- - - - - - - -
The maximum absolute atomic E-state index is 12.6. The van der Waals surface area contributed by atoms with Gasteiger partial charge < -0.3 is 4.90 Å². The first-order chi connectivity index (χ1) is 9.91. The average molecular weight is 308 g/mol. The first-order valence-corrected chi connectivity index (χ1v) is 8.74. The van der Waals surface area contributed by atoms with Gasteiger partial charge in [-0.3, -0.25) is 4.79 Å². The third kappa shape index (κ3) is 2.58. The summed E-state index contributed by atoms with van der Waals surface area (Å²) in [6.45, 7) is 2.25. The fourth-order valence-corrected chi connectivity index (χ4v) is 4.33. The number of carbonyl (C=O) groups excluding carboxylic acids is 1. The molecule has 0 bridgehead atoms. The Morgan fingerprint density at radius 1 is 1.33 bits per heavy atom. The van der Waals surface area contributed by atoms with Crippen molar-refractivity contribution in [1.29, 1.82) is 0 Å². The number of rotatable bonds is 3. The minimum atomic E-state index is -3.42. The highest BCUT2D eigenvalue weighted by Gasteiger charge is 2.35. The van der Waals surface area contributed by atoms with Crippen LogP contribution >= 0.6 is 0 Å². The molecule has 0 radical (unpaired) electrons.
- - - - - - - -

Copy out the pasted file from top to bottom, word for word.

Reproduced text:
The maximum absolute atomic E-state index is 12.6. The van der Waals surface area contributed by atoms with Gasteiger partial charge < -0.3 is 4.90 Å². The first-order chi connectivity index (χ1) is 9.91. The average molecular weight is 308 g/mol. The first-order valence-corrected chi connectivity index (χ1v) is 8.74. The van der Waals surface area contributed by atoms with Gasteiger partial charge in [-0.3, -0.25) is 4.79 Å². The third kappa shape index (κ3) is 2.58. The summed E-state index contributed by atoms with van der Waals surface area (Å²) in [6.45, 7) is 2.25. The fourth-order valence-corrected chi connectivity index (χ4v) is 4.33. The number of carbonyl (C=O) groups excluding carboxylic acids is 1. The molecule has 0 bridgehead atoms. The Morgan fingerprint density at radius 1 is 1.33 bits per heavy atom. The van der Waals surface area contributed by atoms with Crippen molar-refractivity contribution in [1.29, 1.82) is 0 Å². The number of rotatable bonds is 3. The minimum atomic E-state index is -3.42. The highest BCUT2D eigenvalue weighted by Gasteiger charge is 2.35. The van der Waals surface area contributed by atoms with Crippen LogP contribution >= 0.6 is 0 Å². The molecule has 0 radical (unpaired) electrons.